I’m no politician; I’m no great scholar of U.S. government. I am a citizen who cares deeply about others and who recognizes her own privilege.

I am a citizen who is grateful for the women who have gone before me, protested in the streets, starved themselves in prisons, defended against domestic violence, spoken up for what was right, and were beaten, jailed, killed, and ridiculed for it.

I cannot sit silently now while so many are berated and ridiculed. If I have the chance to be like my foremothers who have made so many things possible for me in just the last 50 years, then I will take it.

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Again:

“A ship is safe in harbor, but that’s not what it’s for.” –Laurel Clark (astronaut killed in Columbia accident)

I can choose to stay home and be safe. I can choose to be silent and be safe. But I’ve got the ability to speak up and the ability to reach out, and I’m going to.

Here are the next steps in the Women’s March movement. I plan to take them, along with continuing to donate to good causes like my local food bank and international relief efforts.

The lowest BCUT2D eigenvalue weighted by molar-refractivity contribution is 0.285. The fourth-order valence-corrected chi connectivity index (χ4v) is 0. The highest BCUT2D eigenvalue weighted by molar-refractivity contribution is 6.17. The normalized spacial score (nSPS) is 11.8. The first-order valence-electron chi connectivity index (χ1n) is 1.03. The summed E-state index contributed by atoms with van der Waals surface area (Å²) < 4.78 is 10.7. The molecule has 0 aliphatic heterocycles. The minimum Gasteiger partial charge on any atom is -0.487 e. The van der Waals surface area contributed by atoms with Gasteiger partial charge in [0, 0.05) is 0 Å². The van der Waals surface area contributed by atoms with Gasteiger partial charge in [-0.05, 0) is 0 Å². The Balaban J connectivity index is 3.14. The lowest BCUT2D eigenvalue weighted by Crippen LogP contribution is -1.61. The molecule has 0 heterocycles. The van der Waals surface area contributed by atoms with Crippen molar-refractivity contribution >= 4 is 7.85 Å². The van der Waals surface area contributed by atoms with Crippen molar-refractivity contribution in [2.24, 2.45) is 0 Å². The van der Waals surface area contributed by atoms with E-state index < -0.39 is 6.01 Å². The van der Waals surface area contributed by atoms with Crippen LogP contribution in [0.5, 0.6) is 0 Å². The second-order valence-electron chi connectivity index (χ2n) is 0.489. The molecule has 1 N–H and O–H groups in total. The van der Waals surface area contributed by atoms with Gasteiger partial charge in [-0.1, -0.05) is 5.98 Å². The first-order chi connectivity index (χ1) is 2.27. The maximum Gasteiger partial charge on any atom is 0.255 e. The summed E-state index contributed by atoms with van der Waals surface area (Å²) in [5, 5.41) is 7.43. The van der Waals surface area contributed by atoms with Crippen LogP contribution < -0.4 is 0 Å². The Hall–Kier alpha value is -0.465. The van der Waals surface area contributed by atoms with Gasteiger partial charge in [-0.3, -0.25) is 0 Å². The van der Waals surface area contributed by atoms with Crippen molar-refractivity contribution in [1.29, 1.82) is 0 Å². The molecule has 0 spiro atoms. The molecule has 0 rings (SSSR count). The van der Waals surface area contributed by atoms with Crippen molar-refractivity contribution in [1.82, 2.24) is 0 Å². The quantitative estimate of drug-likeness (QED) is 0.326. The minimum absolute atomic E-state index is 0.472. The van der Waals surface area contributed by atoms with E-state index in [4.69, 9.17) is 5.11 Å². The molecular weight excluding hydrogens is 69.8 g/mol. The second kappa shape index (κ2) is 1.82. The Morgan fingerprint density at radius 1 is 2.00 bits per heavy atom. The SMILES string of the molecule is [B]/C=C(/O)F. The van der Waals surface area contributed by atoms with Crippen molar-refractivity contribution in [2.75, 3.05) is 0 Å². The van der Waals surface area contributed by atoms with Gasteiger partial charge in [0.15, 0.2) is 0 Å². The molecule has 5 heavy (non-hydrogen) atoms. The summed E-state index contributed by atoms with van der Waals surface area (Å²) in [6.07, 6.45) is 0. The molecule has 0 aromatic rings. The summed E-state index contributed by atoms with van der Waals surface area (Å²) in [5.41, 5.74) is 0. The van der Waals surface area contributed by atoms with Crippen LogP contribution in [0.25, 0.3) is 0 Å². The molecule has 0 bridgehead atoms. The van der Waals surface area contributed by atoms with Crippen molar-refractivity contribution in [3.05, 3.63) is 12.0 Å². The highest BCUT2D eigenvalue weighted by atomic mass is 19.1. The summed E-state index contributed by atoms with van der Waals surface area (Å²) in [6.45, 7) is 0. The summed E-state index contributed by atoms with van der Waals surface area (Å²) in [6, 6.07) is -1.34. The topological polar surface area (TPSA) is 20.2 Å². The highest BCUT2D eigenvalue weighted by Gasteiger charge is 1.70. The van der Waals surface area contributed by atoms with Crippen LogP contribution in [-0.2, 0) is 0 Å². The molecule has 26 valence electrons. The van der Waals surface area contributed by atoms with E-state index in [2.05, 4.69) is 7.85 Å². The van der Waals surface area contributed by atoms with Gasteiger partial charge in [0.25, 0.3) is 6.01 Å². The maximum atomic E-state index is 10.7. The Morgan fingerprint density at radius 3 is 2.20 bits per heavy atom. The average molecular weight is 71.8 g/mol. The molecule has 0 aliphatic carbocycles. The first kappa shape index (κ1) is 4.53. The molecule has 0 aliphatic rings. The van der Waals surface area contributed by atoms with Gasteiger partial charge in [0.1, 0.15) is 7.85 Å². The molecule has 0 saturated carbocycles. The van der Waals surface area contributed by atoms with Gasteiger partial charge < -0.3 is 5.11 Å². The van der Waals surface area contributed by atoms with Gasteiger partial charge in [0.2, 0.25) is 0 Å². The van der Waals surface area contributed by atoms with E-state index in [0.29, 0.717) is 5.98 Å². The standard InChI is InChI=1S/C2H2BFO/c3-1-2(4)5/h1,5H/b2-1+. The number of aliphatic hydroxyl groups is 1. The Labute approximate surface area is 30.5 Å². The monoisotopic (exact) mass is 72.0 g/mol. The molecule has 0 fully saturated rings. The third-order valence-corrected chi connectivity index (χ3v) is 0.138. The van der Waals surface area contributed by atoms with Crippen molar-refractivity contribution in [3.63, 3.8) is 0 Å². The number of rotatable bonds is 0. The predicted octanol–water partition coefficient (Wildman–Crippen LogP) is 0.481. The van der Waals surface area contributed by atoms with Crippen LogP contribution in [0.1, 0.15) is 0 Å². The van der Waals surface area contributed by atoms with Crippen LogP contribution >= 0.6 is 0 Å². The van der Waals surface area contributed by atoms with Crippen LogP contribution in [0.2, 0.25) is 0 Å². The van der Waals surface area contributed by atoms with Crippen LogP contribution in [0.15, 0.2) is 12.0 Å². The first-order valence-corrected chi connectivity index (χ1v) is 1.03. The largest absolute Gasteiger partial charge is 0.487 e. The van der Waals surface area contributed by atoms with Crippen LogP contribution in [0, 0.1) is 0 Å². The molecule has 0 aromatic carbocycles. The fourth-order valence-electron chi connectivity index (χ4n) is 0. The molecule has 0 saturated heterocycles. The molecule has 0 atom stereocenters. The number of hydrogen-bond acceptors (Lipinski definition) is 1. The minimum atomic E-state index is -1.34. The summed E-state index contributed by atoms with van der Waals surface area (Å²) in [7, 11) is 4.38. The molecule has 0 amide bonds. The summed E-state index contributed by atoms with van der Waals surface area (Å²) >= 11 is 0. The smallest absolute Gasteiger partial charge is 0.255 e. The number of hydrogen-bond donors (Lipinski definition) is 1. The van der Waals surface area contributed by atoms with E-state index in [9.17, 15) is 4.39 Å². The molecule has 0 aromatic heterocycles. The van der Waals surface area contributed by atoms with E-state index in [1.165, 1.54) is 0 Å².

I’ve always had an empathetic and bleeding heart. I’m sorry if that offends you, but I will continue to do what my conscience prompts me to.

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39 thoughts on “I Marched

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  1. I live in Armenia and I was so proud of everyone who participated. I don’t like Trump, because he didn’t make me look at him as a decent human being, rather a sociopath/narcissist. I hope he will do good to your country and he will prove us wrong. I liked your post, it wasn’t aggressive, as Jenifer said it was beautifully articulated! 🙂

    1. Thank you, Lilly! I agree. The decency is the problem, and I do hope he proves us all wrong. Did you have a march in Armenia? I was astounded by and grateful for all of the global marches that showed solidarity.

      1. No, we didn’t, since we have our own tyrant as a president 😂 but lots of Armenians were following the elections. Though our president at this point seems more decent (i never thought this might happen!). At least he doesn’t have tantrums on Twitter! I’m just glad that people are voicing their concerns 🙂 good job! 😉☺️

  2. Emily, I marched too! It was necessary for all the reasons you stated in this post and thanks for writing about it so beautifully. The crowds were amazing all around the world and it feels good to be uplifted by all the millions of people who believe in inclusion, kindness, and equality for all.